The DMA is wrestling now with the challenges of interoperability standards for compound/structured documents and query-based retrieval. There is general vendor consensus on the direction for the latter, but there is considerable vendor difference of viewpoint on the object model to be adopted for the former. At the DMA Users meeting, it was proposed that AIIM sponsor a one or two day planning meeting for both users and vendors on the specific question of the object model for compound/structured documents. In this discussion, I raised the question of embedded hyperlinks as being of interest to many in the public sector. The firms with the greatest involvement in these two DMA extension areas have been Xerox, FileNet, Eastman Software, Hitachi, InfoNuovo, and Ricoh. As a result of the positive user reactions to the DMA sessions at AIIM '99, it is likely that Documentum will resume its active participation. PCDOCS has undergone much corporate upheaval over the past couple years, and its recent acquisition by Hummingbird leaves many unanswered questions, but I was pleased to learn that PCDOCS made an unpublished commitment for DMA 1.0 delivery to a Fortune 100 customer. (DOJ may wish to consider such commitment as a prerequisite to further PCDOCS acquisitions. This might help resolve some pending DM product issues.)

The DMA Advisory Council decided to adopt the model of the WfMC and become more global, with the establishment of Vice-Chair positions for Asia-Pacific and Europe. This is appropriate because of the strong Japanese interest and involvement, due at least in part to the practice of many Japanese enterprises to deliberately install the DM products of multiple vendors, which they want subsequently to be interoperable. The strong European interest in the DMA was expressed at the Users meeting by a senior IT architect from the London Insurance Market Network who discussed their new program for replacing decades-old paper-oriented business processes in the London reinsurance market with a state-of-the-art network interconnecting the electronic DM systems of the participating insurance companies.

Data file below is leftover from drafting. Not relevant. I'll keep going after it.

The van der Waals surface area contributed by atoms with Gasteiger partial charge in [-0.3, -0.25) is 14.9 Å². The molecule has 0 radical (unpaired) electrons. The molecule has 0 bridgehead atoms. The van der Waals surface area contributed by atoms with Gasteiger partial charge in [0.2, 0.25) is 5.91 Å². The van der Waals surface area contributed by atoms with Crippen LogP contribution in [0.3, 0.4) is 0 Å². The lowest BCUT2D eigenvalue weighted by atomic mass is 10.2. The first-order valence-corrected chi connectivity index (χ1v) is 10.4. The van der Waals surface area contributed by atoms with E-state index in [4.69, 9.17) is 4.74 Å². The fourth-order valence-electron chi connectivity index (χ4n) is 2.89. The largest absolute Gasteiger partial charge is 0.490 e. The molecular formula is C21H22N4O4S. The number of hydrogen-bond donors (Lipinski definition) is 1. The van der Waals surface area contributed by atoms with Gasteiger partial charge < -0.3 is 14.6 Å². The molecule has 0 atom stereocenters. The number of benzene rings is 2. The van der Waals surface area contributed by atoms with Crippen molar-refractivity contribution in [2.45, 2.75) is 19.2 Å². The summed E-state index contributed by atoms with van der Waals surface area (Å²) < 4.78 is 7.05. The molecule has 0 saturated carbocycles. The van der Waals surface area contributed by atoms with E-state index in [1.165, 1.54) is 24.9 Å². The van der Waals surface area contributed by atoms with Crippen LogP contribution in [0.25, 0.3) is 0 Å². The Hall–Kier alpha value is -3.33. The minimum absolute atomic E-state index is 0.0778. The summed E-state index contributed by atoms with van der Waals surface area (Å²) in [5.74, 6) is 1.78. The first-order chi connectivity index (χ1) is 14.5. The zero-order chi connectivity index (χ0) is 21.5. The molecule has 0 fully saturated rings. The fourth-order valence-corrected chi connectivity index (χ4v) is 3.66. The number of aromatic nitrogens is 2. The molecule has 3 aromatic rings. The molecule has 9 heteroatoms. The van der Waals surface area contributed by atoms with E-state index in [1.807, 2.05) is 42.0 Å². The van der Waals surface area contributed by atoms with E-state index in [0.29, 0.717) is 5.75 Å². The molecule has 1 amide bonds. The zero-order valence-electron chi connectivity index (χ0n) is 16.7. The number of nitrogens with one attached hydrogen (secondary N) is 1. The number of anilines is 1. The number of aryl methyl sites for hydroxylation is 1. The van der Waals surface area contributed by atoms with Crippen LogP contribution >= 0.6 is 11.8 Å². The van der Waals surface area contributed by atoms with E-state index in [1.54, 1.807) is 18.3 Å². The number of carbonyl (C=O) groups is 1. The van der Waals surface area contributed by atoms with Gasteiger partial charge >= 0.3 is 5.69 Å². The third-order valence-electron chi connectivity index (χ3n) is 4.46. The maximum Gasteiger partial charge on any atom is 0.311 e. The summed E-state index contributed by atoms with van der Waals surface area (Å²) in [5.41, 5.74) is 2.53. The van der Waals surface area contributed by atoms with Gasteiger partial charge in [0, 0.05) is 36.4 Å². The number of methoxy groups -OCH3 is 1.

This year saw also more sessions devoted either entirely or partially to RM. The presenters from the RM community seemed to me to know less than most IT people in their audience about the possible accomplishment of RM, although they spoke well about the basic principles of RM. Many DM product vendors are adding RM features to their products, some by integrating third-party products from such vendors as Tower, Provenance, or PSS Software, while others are building their own. By far the most substantive RM discussions took place in the C22 Standards Committee of Evidentiary Support for Electronic Information. That meeting brought together leading RM experts with ties to the legal and regulatory communities. A good portion of the session dealt with the impending finalization of the Uniform Electronic Transactions Act (UETA), the patchwork quilt of emerging state statutes that may be replaced with the UETA, some of the issues involved in electronic bearer instruments (which the mortgage community is ready to start implementing), and some of the remarkable emerging commercial products to provide evidentiary third-party authentication, confidentiality, non-repudiation, and secure archival retention. The C22 Committee's four-part Technical Report issued in 1992-94 was cited by OMB in its March 5 Notice on proposed guidance for implementation of the Government Paperwork Elimination Act. The committee anticipates issuing within a year a white paper on the changes of the last five years, followed by one or more Technical Reports containing new records management recommendations. These could prove to be as significant as the earlier TR-31 series that have been cited in so many venues and official pronouncements.